Astilbe biternata False goat’s bedard is a herbaceous perennial native to the southern Appalachian Mountains where it grows in moist mountain woodlands, roadsides, ditches, and seepage slopes. It belongs to the saxifrage family, Saxifragaceae, that also includes foamflower (Tiarella), coral bells (Heuchera), and Bergenia. Although it resembles goat’s beard in derives its common name from that characteristic, it is not even in the same plant family. The compound leaves of false goat’s beard are bright green, up to two feet long and is twice divided into three with toothed or lobed oval leaflets and a three lobed terminal leaflet. Male and female small white to off-white flowers are carried in different plants in terminal clusters on hairy branched stalks from late spring to early summer. The generic name Astilbe comes from the Greek words a meaning without and stilbe meaning brightness referring to the dull leaves of some species. The specific epithet biternata comes from the Latin words bis meaning twice and ternatus meaning in clusters of three, referring to the compound leaves.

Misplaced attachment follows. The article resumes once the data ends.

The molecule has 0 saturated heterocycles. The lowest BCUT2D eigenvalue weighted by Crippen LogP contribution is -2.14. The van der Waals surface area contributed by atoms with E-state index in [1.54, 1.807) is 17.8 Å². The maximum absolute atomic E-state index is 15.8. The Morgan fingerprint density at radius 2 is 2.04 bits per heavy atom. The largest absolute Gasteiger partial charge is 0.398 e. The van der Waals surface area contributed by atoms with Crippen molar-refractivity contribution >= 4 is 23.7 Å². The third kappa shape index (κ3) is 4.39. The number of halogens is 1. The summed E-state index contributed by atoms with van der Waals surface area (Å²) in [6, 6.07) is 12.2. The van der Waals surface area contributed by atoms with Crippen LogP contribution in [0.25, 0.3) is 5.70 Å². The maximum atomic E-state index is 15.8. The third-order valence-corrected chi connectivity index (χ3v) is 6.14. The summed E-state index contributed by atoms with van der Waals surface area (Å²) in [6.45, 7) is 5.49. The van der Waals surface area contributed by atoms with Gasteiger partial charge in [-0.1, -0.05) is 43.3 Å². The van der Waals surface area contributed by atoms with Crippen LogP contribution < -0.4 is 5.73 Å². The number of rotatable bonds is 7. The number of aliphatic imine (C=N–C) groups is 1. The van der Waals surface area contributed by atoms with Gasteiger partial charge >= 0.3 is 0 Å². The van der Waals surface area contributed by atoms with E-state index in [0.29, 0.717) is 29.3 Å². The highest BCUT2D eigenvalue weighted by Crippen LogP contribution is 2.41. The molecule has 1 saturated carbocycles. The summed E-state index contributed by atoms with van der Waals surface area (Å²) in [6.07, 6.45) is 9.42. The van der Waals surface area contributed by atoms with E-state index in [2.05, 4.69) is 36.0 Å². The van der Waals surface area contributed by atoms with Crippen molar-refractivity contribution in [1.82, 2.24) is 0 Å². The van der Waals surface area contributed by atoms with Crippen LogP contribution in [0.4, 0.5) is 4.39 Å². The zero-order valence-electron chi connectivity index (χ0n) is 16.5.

Type: Herbaceous perennial
Bloom: Small white to off-white flowers in terminal clusters on hairy branched stems in late spring to early summer.
Size: 2-6’ H x 2’ W
Light: Partial shade to shade
Soil: Humusy, consistently moist, must never dry out
Hardiness: Zones 4-7
Care: Low maintenance
Pests and Diseases: Powdery mildew, wile
Propagation: Division in spring or fall
Companion Plants: Ferns, hostas, solomon’s seal